What Is Eye Cancer?


Have you ever heard of eye cancer? While you may be familiar with lung cancer, leukaemia, and brain cancer - eye cancer is often overlooked. It occurs when cancer cells grow uncontrollably in the eye or the tissue surrounding the eyeballs, and it can spread to other parts of the body, such as the lungs or breasts.  Eye cancer is a type of malignancy that starts in a group of abnormal cells in the eye. In this article, we will discuss the different types of eye cancer, their  stages, causes, signs and symptoms, management and treatment, diagnosis, and risk factors.

Types of eye cancer

Different types of eye cancer can T affect the eye, such as eye melanoma, squamous cell carcinoma, lymphoma, and retinoblastoma - a childhood cancer. Eye cancer can be classified based on where it starts, its location, and the types of cells involved.

One type of eye cancer is intraocular melanoma, which arises from melanocytes. Melanomas are the most common type of eye cancer, and uveal melanomas start in the middle part of the eye called the uvea.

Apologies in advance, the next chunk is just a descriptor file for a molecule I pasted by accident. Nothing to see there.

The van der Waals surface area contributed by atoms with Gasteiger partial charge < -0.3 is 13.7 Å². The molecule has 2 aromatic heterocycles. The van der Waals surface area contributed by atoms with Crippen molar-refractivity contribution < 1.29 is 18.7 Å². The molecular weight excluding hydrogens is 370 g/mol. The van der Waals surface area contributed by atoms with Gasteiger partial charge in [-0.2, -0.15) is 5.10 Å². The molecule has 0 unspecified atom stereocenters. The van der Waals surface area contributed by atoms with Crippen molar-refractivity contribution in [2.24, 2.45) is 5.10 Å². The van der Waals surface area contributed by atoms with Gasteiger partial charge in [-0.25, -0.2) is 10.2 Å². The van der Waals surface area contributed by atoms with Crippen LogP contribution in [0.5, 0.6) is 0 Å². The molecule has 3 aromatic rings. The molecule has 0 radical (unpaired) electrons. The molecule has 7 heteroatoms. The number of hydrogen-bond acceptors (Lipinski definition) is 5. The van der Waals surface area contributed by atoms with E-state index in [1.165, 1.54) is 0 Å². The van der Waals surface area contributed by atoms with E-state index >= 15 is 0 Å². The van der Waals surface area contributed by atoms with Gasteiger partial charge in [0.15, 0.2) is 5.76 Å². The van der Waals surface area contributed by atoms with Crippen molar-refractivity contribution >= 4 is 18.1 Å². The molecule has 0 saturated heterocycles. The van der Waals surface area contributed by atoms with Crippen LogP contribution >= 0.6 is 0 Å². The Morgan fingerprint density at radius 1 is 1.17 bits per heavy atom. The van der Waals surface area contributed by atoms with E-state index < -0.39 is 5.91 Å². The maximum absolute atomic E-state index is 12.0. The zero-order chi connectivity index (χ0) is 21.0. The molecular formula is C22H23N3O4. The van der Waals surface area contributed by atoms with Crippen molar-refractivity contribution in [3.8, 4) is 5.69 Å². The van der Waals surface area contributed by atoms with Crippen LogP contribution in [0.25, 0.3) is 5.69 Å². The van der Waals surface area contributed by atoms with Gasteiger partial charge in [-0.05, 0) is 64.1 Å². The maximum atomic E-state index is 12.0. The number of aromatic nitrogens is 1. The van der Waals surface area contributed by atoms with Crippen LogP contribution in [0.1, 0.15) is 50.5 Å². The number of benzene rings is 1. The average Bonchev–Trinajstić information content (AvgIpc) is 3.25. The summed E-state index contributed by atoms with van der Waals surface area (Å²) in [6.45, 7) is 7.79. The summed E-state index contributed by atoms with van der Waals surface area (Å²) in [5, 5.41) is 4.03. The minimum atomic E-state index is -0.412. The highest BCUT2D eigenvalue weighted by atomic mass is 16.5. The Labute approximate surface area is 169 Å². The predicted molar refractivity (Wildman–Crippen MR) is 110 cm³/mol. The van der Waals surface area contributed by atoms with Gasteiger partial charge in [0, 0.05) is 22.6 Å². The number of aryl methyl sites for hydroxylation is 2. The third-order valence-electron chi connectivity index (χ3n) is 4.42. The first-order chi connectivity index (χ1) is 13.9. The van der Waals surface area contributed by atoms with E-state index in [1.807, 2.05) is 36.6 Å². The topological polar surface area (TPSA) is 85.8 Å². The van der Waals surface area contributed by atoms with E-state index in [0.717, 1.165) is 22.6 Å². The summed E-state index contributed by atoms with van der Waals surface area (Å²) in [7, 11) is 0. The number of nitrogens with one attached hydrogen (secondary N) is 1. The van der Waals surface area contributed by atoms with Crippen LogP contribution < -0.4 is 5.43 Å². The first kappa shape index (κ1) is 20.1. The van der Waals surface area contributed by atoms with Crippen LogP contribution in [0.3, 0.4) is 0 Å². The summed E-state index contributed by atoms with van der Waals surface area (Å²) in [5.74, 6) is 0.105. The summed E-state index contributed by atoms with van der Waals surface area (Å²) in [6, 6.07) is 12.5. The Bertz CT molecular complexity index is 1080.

Eyelid and orbital cancer develop in the tissue near the eyeball, specifically in the orbit, muscles, nerves, or other tissues that move the eyeballs. Adnexal cancer, on the other hand, forms in supporting tissues such as the eyelid and tear glands.

Retinoblastoma is a type of eye cancer that forms in the retina at the back of the eye. This cancer is more common among children under the age of five.

Intraocular lymphoma is a rare type of B-cell lymphoma that forms in white blood cells called lymphocytes. It is more common among people over the age of 50 or those with a weakened immune system.

Stages of eye cancer

The Surveillance, Epidemiology, and End Results (SEER) database maintained by the National Cancer Institute provides survival statistics for various types of cancer. Unlike other staging systems that use Stage 1, Stage 2, Stage 3, etc., the SEER database groups cancer stages as localized, regional, or distant.  Cancer  is considered to be in the localised  stage when there is no evidence that it has spread outside the eye. On the other hand, cancer is classified as regional when it has spread beyond the eye to nearby structures and lymph nodes. Finally, cancer is considered to be in the distant stage when it has spread to distant parts of the body, such as the liver.

Causes of eye cancer

The exact causes of eye cancer are still not known, however, scientists have found that eye cancer is linked to some conditions that are considered risk factors of the cancer.

Research is currently underway to investigate various DNA mutations and their potential role in the development of eye cancer. Despite ongoing efforts, it is not yet fully understood why certain individuals may experience these genetic alterations while others do not.

Signs and symptoms of eye cancer